We Need New Names, Noviolet Bulawayo



Bit slow on posting this one but here is my review of Noviolet Bulawayo’s Booker prize nominated ‘We Need New Names’ (WNNN)

Once again, the decision to read this book came from an instant reaction to the cover. How can you not be intrigued by something so vibrant and bold? I’m really not so sure that you shouldn’t judge a book by its cover these days, I won’t pick up a book if the cover doesn’t speak to me in some way and I’m not often disappointed.

Reading WNNN after ‘A Tale for the Time Being’ created an interesting point of comparison between young teens in an exciting mixture of cultures. There were unmistakable similarities between the books, each being narrated by a troubled young girl: Nao in ATFTTB & Darling in WNNN, each struggling to adapt to life in a culture completely unlike the one they were raised in.

The first half of the book, set in the ironically named ‘Paradise’ is arguably more striking than the second where Darling is ‘evacuated’ to live with her Aunt in America.
In Paradise we follow 10 year old Darling and friends during their usual routines of guava scavenging and general mischief-making; with names such as Bastard and Godknows, you know they’re going to be little characters and they are a delight to follow. That is, until things turn dark, and they do so frequently. Bulawayo cleverly sweeps away moments of intense darkness and extreme violent behaviour almost immediately after the event, as though they were of no consequence whatsoever. Much like how a child’s mind works, in that they can forget easily once they’ve been distracted by a lollipop or noisy toy. Except (hopefully) these moments are so much darker than anything a child in this country would be expected to experience. The way Darling & co are able to move on with the click of a finger is emotional and upsetting but fascinating at the same time. Bulawayo does an excellent job of portraying their all too mature resilience, even with a touch of humour.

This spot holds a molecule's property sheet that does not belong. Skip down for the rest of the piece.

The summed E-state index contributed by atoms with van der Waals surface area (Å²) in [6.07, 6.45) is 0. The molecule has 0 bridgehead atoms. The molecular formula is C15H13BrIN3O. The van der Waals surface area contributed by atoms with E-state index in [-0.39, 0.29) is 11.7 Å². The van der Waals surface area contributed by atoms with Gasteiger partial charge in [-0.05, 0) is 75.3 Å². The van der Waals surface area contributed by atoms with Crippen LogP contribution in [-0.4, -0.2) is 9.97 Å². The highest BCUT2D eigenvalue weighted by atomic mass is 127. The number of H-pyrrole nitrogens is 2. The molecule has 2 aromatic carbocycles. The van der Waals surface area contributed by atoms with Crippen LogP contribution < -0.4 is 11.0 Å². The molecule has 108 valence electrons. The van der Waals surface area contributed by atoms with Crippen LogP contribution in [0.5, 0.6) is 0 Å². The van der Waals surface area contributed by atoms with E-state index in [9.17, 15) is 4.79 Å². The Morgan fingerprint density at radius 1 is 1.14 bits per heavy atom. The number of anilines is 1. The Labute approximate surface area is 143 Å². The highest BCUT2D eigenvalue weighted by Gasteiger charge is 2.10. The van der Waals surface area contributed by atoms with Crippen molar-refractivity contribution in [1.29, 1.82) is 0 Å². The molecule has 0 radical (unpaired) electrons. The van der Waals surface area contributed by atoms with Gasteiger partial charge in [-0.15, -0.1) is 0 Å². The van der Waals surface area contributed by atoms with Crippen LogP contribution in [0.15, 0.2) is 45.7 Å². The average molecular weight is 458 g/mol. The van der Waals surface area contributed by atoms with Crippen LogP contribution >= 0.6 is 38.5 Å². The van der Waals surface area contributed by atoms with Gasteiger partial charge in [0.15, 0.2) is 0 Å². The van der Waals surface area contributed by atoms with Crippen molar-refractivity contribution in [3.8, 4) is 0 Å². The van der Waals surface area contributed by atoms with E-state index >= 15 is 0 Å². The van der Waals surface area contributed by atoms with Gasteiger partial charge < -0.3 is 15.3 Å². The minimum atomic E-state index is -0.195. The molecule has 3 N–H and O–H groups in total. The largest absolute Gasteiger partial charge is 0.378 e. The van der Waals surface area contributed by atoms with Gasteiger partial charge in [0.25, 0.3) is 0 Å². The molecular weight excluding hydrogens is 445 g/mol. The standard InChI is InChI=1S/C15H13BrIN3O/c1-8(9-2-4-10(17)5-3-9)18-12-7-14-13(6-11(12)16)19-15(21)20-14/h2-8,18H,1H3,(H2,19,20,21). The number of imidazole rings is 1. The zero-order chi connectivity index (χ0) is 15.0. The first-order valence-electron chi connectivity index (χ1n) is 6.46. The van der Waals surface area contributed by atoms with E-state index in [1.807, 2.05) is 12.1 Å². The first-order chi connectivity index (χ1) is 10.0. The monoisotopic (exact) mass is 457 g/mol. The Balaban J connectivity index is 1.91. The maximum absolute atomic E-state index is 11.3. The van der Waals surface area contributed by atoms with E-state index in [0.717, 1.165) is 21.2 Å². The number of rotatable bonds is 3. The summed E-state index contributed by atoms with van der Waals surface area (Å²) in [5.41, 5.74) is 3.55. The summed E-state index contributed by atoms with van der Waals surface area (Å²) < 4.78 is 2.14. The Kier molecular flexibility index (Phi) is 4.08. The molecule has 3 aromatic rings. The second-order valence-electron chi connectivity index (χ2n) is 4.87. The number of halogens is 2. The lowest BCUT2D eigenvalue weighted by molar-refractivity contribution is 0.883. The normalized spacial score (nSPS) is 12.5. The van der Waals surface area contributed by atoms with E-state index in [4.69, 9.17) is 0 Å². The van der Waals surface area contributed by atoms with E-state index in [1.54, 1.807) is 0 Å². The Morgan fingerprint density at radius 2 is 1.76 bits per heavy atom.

I don’t often turn over corners in books but I did so in this one, a lot. I love learning about African culture and Darling taught me a great deal. This passage in particular caught me off guard and caused me to think of immigration from an entirely new perspective.

“When we die, our children will not know how to wail, how to mourn us right away. They will not go mad with grief, they will not pin black cloth on their arms, they will not spill beer and tobacco on the earth, they will not sing until their voices are hoarse. They will not put our plates and cups on our graves; they will not send us away with mphafa trees. We will leave for the land of the dead naked, without the things we need to enter the castle of our ancestors. Because we will not be proper, the spirits will not come running to meet us, and so we will wait and wait and wait-forever waiting in the air like flags of unsung countries” p250.

I mean how could you fail to be moved by that?

Not a lot happens plot-wise in this book but it doesn’t need to, like the best acted film-dramas the characters and environment can hold your interest for hours. I’ve already expressed on numerous occasions my adoration for novels set in Africa and WNNN has only further confirmed this.

I’m afraid this is where my Man Booker journey must end for 2013, I have already been distracted by an array of other pretty covers like some great fat magpie and to be honest, I just don’t have the arm strength for The Luminaries.


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